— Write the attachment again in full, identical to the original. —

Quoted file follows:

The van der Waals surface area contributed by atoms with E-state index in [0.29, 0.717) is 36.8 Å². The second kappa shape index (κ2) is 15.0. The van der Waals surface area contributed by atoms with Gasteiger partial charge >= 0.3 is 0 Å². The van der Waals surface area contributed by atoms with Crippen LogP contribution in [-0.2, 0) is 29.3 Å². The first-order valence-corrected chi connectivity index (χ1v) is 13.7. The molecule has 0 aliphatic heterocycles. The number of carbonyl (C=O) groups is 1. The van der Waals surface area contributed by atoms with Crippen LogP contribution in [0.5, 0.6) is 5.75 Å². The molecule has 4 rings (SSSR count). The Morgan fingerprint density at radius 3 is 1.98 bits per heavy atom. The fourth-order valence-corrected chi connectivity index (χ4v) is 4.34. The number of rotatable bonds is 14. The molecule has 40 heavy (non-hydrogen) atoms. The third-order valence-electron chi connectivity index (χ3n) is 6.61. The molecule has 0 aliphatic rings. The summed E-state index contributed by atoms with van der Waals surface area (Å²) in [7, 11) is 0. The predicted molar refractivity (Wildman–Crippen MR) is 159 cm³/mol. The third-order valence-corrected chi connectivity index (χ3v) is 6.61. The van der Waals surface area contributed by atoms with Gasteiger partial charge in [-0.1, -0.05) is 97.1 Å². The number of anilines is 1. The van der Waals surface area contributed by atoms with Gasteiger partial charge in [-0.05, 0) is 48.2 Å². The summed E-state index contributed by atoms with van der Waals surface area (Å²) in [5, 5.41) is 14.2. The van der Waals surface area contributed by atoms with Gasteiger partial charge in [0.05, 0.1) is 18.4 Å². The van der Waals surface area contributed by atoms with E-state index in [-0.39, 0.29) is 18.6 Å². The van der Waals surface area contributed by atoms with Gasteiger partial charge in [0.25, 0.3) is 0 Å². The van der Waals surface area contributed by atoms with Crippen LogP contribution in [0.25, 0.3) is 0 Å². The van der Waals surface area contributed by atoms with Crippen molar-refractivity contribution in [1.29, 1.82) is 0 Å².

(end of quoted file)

The van der Waals surface area contributed by atoms with E-state index in [0.29, 0.717) is 36.8 Å². The second kappa shape index (κ2) is 15.0. The van der Waals surface area contributed by atoms with Gasteiger partial charge >= 0.3 is 0 Å². The van der Waals surface area contributed by atoms with Crippen LogP contribution in [-0.2, 0) is 29.3 Å². The first-order valence-corrected chi connectivity index (χ1v) is 13.7. The molecule has 0 aliphatic heterocycles. The number of carbonyl (C=O) groups is 1. The van der Waals surface area contributed by atoms with Crippen LogP contribution in [0.5, 0.6) is 5.75 Å². The molecule has 4 rings (SSSR count). The Morgan fingerprint density at radius 3 is 1.98 bits per heavy atom. The fourth-order valence-corrected chi connectivity index (χ4v) is 4.34. The number of rotatable bonds is 14. The molecule has 40 heavy (non-hydrogen) atoms. The third-order valence-electron chi connectivity index (χ3n) is 6.61. The molecule has 0 aliphatic rings. The summed E-state index contributed by atoms with van der Waals surface area (Å²) in [7, 11) is 0. The predicted molar refractivity (Wildman–Crippen MR) is 159 cm³/mol. The third-order valence-corrected chi connectivity index (χ3v) is 6.61. The van der Waals surface area contributed by atoms with Gasteiger partial charge in [-0.1, -0.05) is 97.1 Å². The number of anilines is 1. The van der Waals surface area contributed by atoms with Gasteiger partial charge in [-0.05, 0) is 48.2 Å². The summed E-state index contributed by atoms with van der Waals surface area (Å²) in [5, 5.41) is 14.2. The van der Waals surface area contributed by atoms with Gasteiger partial charge in [0.05, 0.1) is 18.4 Å². The van der Waals surface area contributed by atoms with E-state index in [-0.39, 0.29) is 18.6 Å². The van der Waals surface area contributed by atoms with Gasteiger partial charge in [0.25, 0.3) is 0 Å². The van der Waals surface area contributed by atoms with Crippen LogP contribution in [0.25, 0.3) is 0 Å². The van der Waals surface area contributed by atoms with Crippen molar-refractivity contribution in [1.29, 1.82) is 0 Å².